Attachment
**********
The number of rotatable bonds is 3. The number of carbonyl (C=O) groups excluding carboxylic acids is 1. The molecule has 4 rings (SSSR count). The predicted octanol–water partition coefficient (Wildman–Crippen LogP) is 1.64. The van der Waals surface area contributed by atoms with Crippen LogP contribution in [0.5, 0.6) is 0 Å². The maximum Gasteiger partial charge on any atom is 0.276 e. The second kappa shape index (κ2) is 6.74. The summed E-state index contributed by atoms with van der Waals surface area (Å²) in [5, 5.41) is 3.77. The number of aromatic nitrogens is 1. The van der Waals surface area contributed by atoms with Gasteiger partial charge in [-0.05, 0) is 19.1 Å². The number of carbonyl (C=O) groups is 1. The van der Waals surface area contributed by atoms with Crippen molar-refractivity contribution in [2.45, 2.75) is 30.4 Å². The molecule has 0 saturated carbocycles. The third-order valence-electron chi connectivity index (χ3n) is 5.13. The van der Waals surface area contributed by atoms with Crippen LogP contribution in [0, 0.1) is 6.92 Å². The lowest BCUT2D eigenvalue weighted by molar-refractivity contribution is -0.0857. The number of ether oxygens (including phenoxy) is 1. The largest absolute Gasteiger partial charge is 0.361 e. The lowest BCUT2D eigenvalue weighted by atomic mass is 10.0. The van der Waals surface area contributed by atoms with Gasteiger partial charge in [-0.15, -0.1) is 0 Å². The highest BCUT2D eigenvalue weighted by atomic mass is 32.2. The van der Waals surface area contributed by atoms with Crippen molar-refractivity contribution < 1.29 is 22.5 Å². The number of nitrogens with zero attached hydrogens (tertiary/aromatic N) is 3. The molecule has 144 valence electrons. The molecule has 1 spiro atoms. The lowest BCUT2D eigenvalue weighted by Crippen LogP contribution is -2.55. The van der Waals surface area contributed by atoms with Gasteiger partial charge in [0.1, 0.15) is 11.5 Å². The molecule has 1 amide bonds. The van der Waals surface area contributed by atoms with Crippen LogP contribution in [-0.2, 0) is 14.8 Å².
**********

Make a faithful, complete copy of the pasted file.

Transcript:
The number of rotatable bonds is 3. The number of carbonyl (C=O) groups excluding carboxylic acids is 1. The molecule has 4 rings (SSSR count). The predicted octanol–water partition coefficient (Wildman–Crippen LogP) is 1.64. The van der Waals surface area contributed by atoms with Crippen LogP contribution in [0.5, 0.6) is 0 Å². The maximum Gasteiger partial charge on any atom is 0.276 e. The second kappa shape index (κ2) is 6.74. The summed E-state index contributed by atoms with van der Waals surface area (Å²) in [5, 5.41) is 3.77. The number of aromatic nitrogens is 1. The van der Waals surface area contributed by atoms with Gasteiger partial charge in [-0.05, 0) is 19.1 Å². The number of carbonyl (C=O) groups is 1. The van der Waals surface area contributed by atoms with Crippen molar-refractivity contribution in [2.45, 2.75) is 30.4 Å². The molecule has 0 saturated carbocycles. The third-order valence-electron chi connectivity index (χ3n) is 5.13. The van der Waals surface area contributed by atoms with Crippen LogP contribution in [0, 0.1) is 6.92 Å². The lowest BCUT2D eigenvalue weighted by molar-refractivity contribution is -0.0857. The number of ether oxygens (including phenoxy) is 1. The largest absolute Gasteiger partial charge is 0.361 e. The lowest BCUT2D eigenvalue weighted by atomic mass is 10.0. The van der Waals surface area contributed by atoms with Gasteiger partial charge in [-0.15, -0.1) is 0 Å². The highest BCUT2D eigenvalue weighted by atomic mass is 32.2. The van der Waals surface area contributed by atoms with Crippen molar-refractivity contribution < 1.29 is 22.5 Å². The number of nitrogens with zero attached hydrogens (tertiary/aromatic N) is 3. The molecule has 144 valence electrons. The molecule has 1 spiro atoms. The lowest BCUT2D eigenvalue weighted by Crippen LogP contribution is -2.55. The van der Waals surface area contributed by atoms with Gasteiger partial charge in [0.1, 0.15) is 11.5 Å². The molecule has 1 amide bonds. The van der Waals surface area contributed by atoms with Crippen LogP contribution in [-0.2, 0) is 14.8 Å².